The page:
Most food stylists, including myself, are chefs whose cooking proficiency is displayed shaping and forming food into its most appealing state. A skillful food stylist turns a two dimensional photograph into a three dimensional dish with mouthwatering appeal for your eyes and nose.
Is It Real or Fake?
We've all heard the urban legends about food styling: mashed potatoes are used instead of ice cream, spray lacquer is used to shine food up, and practically everything is painted with food colouring. But are the stories true? Well, if there is a magic spray or shellac to make food looks great for hours I’d love to know so please let me know 😉
I've been working as a food stylist for nearly 10 years, styling for advertising campaigns, magazine articles, and feature films, and I can tell you straight up that most horror stories about the treatment of food for photo shoots are false. I do show up for work with a tool box (several, in fact) filled with anything from tweezers and syringes to blow torches and heat guns. But this is to make sure that naturally prepared food keeps looking good under unnatural circumstances (i.e. under hot photography lights for hours on end). And besides, “realism" is in when it comes to food styling. So we want that chocolate to ooze and the ice cream to melt a little.
When you go to a fast food chain, what you see on the plate probably won't match what you see in the ad, but that's to be expected, isn't it ? Think about it. When you buy a hamburger at a fast-food chain, the person serving you is getting paid minimum wage and is expected to delivery your order as fast as possible. Its asking a lot for your food to not only be make in only a few minutes but also in a stylistic manner.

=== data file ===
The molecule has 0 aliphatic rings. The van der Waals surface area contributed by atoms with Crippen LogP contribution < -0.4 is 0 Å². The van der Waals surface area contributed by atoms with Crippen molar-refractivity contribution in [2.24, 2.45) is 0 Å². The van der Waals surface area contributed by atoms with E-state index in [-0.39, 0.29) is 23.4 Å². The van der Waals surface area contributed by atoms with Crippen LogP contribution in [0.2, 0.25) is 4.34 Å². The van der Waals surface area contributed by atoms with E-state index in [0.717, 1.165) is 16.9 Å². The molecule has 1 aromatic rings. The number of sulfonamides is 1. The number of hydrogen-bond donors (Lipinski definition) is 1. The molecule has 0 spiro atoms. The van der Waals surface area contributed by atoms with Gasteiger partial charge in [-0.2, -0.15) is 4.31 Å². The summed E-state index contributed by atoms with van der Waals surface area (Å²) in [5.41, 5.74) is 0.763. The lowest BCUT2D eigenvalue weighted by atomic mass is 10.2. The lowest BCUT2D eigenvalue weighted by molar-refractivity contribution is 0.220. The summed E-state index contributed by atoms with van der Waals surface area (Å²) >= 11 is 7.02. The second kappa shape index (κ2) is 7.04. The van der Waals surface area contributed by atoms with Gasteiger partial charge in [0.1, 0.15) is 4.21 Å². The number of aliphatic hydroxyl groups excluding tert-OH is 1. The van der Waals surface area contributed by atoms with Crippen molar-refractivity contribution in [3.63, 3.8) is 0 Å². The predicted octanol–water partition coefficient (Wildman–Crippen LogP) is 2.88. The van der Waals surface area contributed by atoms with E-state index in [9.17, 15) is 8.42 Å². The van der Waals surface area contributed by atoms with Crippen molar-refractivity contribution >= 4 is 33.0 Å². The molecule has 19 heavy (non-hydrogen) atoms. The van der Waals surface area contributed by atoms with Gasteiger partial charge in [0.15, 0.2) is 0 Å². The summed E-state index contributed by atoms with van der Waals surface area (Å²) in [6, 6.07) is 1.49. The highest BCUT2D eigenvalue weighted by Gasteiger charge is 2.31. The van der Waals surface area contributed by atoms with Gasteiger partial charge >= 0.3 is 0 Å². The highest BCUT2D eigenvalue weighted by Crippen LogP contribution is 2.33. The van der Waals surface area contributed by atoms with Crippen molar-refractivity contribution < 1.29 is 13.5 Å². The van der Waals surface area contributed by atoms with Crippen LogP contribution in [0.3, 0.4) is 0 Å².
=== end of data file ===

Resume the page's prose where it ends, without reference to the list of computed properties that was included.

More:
When I am hired to make a burger, I owe it to my client to spend as long as I need in order to make that burger look absolutely fabulous and delicious.
Planning Ahead and Taking a Few Extra Minutes
I spend hours sorting through buns to find the perfect one (in the business we call it the "hero"). I make sure the burger is grilled to perfection. Each and every topping for the burger is hand-picked by me and delicately shaped. I may use a spray bottle of water, oil or glycerin to enhance the texture or sheen of the burger, lettuce or tomatoes but this is because food is not meant to be sitting under the intense heat of photography lights for hours.
The real trick is how to use food styling tricks to your advantage at home. Spend an extra 10 minutes preparing your lunch or dinner to shoot for your blog. Choose an appealing table setting. Think about how you are going to lay your food on the plate.
I use principles of design when creating a dish for the camera, giving special consideration to the shape of the food, the direction in which it's laid out, the size of the ingredients and of the overall meal portion, the food's texture and colour, and its nutritional value. I also consider design elements like line, balance, gradation, repetition, contrast, harmony and unity.
For my food styling series of blog posts to come, I’ll let you in on some of my tricks of the trade to help you get the most out of your food blog photos. First up – The Burger.
This article is the first in an exclusive series for FBC by professional Canadian food stylist Adele Hagan (pictured above). She writes on food styling for the Globe and Mail and the LCBO's Food and Drink magazine and has worked as a stylist on commercials, print work and motion pictures like Batman Begins and the first two Harry Potter films. She has also assisted with the 100th birthday cake for Britain's Queen Mum. She graduated with a Grand Diplome from Le Cordon Bleu in cuisine and patisserie. Check out Adele's website and blog and follow her on Twitter @foodstyler